Labor and birth will take as much as 24 or 48 hours, during which you’ll possibly be eating and sleeping very little. It’s very hard work (even with an epidural). That’s why it’s called “labor” and not “leisure”. Pushing the baby out initially seems like the finish line, but really it’s just the very beginning.
Women are generally discharged two days after a vaginal birth, and three or four days after a cesarean section (which is major abdominal surgery). The best thing you can do for the most positive and effective postpartum hospital experience is to prepare ahead of time.
Tip #1: Educate yourself. There is A LOT of new stuff to learn and decisions to make once the baby arrives, but you are often in a place of exhaustion, adrenalin, excitement, overwhelm and awe. You and your partner may not have slept at all in the past 24 hours. It is NOT a time that is conducive to absorbing lots of important new information. You need to do that learning ahead of time. The info that you learn in the hospital after your baby arrives will simply reinforce your learning. At Isis, we offer a three hour prenatal breastfeeding class, and a three hour prenatal newborn care class in addition to the birthing class. The hospital nurses will help, but there’s still a whole lot of information and it’s better to understand ahead of time, when you’re in a more receptive state to listen, ask questions, and read more on certain topics. In addition to making the expectant couple more feel more confident as they anticipate their baby’s arrival, the prenatal classes help set realistic expectations about life with a newborn. There’s also good research that when partners/dads participate in prenatal breastfeeding and infant care classes, they are more involved in the hands-on day to day care in early infancy. That’s huge!
Tip #2: Be prepared for conflicting information. Many women will comment that though all the nurses were nice, the shifts changed often and each nurse seemed to have her own opinions and way to do things, sometimes that contradicted the instructions offered by the previous nurse. It can be frustrating to hear so many contradicting pieces of advice. I suggest gathering all the information and suggestions with an open mind and realize that if there are many ways to do something (like how to swaddle, or how to position the baby for a better latch). In fact, there may be many “right” ways and not just one “only” way. Once you are home, you can figure out what techniques work best for you and your family.
Tip #3: Do not anticipate getting plenty of rest in the hospital. You will not be a princess dressed in fancy silky pajamas propped up on pillows greeting your guests. It’s a hospital. You’re there for two days. You’ll be tired. It’s not a restful place. It’s not a hotel and the nurses are there to assess you and your baby’s health, recovery and manage complications, but not to cater to your every need. That said, Mother Baby Unit nurses usually do truly love their work and want to help you and make you as comfortable and confident as possible. But they are also under a lot of pressure with many, many tasks to accomplish each shift and have to maintain routines, which may involve entering your room to check you or the baby because it’s been four hours, even if you happen to be asleep. Because it’s a hospital and you are a patient. It’s not supposed to be a fun place to be.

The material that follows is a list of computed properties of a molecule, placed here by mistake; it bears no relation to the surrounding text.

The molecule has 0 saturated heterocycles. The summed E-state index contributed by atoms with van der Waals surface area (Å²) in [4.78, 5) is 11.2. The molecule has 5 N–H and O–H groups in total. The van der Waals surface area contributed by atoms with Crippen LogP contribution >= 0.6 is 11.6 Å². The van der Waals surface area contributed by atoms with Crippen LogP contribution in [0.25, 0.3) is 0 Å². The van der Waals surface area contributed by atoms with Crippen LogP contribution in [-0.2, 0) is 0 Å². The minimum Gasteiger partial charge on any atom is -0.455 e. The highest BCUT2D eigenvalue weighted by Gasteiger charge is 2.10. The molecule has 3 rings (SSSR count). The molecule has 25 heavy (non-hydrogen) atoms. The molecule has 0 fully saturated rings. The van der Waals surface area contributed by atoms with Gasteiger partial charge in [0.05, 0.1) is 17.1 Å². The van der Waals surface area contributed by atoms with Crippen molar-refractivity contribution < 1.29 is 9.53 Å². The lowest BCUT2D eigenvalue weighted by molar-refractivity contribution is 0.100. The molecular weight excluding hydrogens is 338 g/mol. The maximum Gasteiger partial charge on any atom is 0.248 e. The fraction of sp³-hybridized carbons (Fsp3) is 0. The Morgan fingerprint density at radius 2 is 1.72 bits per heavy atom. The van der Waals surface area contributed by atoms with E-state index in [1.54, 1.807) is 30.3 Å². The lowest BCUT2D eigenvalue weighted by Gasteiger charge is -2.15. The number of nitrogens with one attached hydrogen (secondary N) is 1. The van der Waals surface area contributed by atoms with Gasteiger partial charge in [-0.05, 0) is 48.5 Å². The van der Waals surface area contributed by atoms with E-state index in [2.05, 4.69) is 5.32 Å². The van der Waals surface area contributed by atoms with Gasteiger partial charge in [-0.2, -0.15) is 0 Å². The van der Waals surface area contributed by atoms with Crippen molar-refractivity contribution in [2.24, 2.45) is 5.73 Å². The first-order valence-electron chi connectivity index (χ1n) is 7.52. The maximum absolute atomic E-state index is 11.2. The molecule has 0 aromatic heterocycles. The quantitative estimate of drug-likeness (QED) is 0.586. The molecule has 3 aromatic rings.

Tip #4: Restrict visitors. You’ll be amazed that there are, on average, perhaps 40 different people entering your hospital room each day from hospital staff alone. It’s always either time to feed the baby, or change the baby, or feed the baby again or nap, and you don’t need an audience of well-meaning friends and family members when practicing and trying to figure out all these events.
Tip #5: Keep the baby with you. A good sized birthing hospital has about 10,000 babies born each year. You will have ONE baby born this year. Guess who is going to be just a little more attentive and cautious about your baby’s needs? By keeping the baby with you (hospitals call this “rooming in”), you are able to learn his sounds and do all the hands-on care (while asking for coaching and support from the nurses). In two days, when you’re home on your own, you’ve got some practice under your belt. Also, if the baby does anything concerning, like chokes on a gob of mucus, you’ll panic and yell for the nurse and they’ll come in and show you what to do, and then when it happens at home, you’ve seen it already and panic less. Send the baby to the nursery if you are alone in your room and are on narcotics, or recovering from a c/section and can’t tend to the baby on your own, or if you want to take a shower. In other words, don’t leave your baby unattended if your partner or family member isn’t in the room.
Nancy Holtzman RN IBCLC
What other tips would you add?